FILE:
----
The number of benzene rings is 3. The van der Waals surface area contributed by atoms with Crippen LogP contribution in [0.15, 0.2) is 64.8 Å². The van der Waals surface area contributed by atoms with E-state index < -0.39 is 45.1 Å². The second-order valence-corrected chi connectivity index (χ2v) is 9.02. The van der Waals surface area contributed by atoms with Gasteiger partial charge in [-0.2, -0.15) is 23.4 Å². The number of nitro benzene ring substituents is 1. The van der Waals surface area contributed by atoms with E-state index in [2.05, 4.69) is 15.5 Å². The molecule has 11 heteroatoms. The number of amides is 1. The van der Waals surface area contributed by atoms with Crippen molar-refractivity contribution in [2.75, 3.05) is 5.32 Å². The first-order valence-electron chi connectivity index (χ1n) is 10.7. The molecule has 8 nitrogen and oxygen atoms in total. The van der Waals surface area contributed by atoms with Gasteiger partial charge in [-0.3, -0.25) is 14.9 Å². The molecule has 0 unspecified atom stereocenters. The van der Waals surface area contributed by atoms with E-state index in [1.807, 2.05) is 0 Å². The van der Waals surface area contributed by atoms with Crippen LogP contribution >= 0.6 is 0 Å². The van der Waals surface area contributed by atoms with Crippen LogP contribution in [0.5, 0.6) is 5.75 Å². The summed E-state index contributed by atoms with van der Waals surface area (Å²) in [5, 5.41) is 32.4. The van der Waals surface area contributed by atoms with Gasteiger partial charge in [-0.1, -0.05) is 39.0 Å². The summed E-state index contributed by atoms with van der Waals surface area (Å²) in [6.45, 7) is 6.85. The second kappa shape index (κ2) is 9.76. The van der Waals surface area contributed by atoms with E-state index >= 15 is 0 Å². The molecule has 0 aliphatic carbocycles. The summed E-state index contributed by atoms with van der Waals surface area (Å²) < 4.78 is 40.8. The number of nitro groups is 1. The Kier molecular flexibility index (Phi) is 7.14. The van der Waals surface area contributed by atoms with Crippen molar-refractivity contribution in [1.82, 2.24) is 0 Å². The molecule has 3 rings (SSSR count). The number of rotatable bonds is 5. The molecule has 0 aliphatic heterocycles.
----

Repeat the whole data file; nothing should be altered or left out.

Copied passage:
The number of benzene rings is 3. The van der Waals surface area contributed by atoms with Crippen LogP contribution in [0.15, 0.2) is 64.8 Å². The van der Waals surface area contributed by atoms with E-state index < -0.39 is 45.1 Å². The second-order valence-corrected chi connectivity index (χ2v) is 9.02. The van der Waals surface area contributed by atoms with Gasteiger partial charge in [-0.2, -0.15) is 23.4 Å². The number of nitro benzene ring substituents is 1. The van der Waals surface area contributed by atoms with E-state index in [2.05, 4.69) is 15.5 Å². The molecule has 11 heteroatoms. The number of amides is 1. The van der Waals surface area contributed by atoms with Crippen molar-refractivity contribution in [2.75, 3.05) is 5.32 Å². The first-order valence-electron chi connectivity index (χ1n) is 10.7. The molecule has 8 nitrogen and oxygen atoms in total. The van der Waals surface area contributed by atoms with Gasteiger partial charge in [-0.3, -0.25) is 14.9 Å². The molecule has 0 unspecified atom stereocenters. The van der Waals surface area contributed by atoms with E-state index in [1.807, 2.05) is 0 Å². The van der Waals surface area contributed by atoms with Crippen LogP contribution >= 0.6 is 0 Å². The van der Waals surface area contributed by atoms with Crippen LogP contribution in [0.5, 0.6) is 5.75 Å². The summed E-state index contributed by atoms with van der Waals surface area (Å²) in [5, 5.41) is 32.4. The van der Waals surface area contributed by atoms with Gasteiger partial charge in [-0.1, -0.05) is 39.0 Å². The summed E-state index contributed by atoms with van der Waals surface area (Å²) in [6.45, 7) is 6.85. The second kappa shape index (κ2) is 9.76. The van der Waals surface area contributed by atoms with E-state index >= 15 is 0 Å². The molecule has 0 aliphatic carbocycles. The summed E-state index contributed by atoms with van der Waals surface area (Å²) < 4.78 is 40.8. The number of nitro groups is 1. The Kier molecular flexibility index (Phi) is 7.14. The van der Waals surface area contributed by atoms with Crippen molar-refractivity contribution in [1.82, 2.24) is 0 Å². The molecule has 3 rings (SSSR count). The number of rotatable bonds is 5. The molecule has 0 aliphatic heterocycles.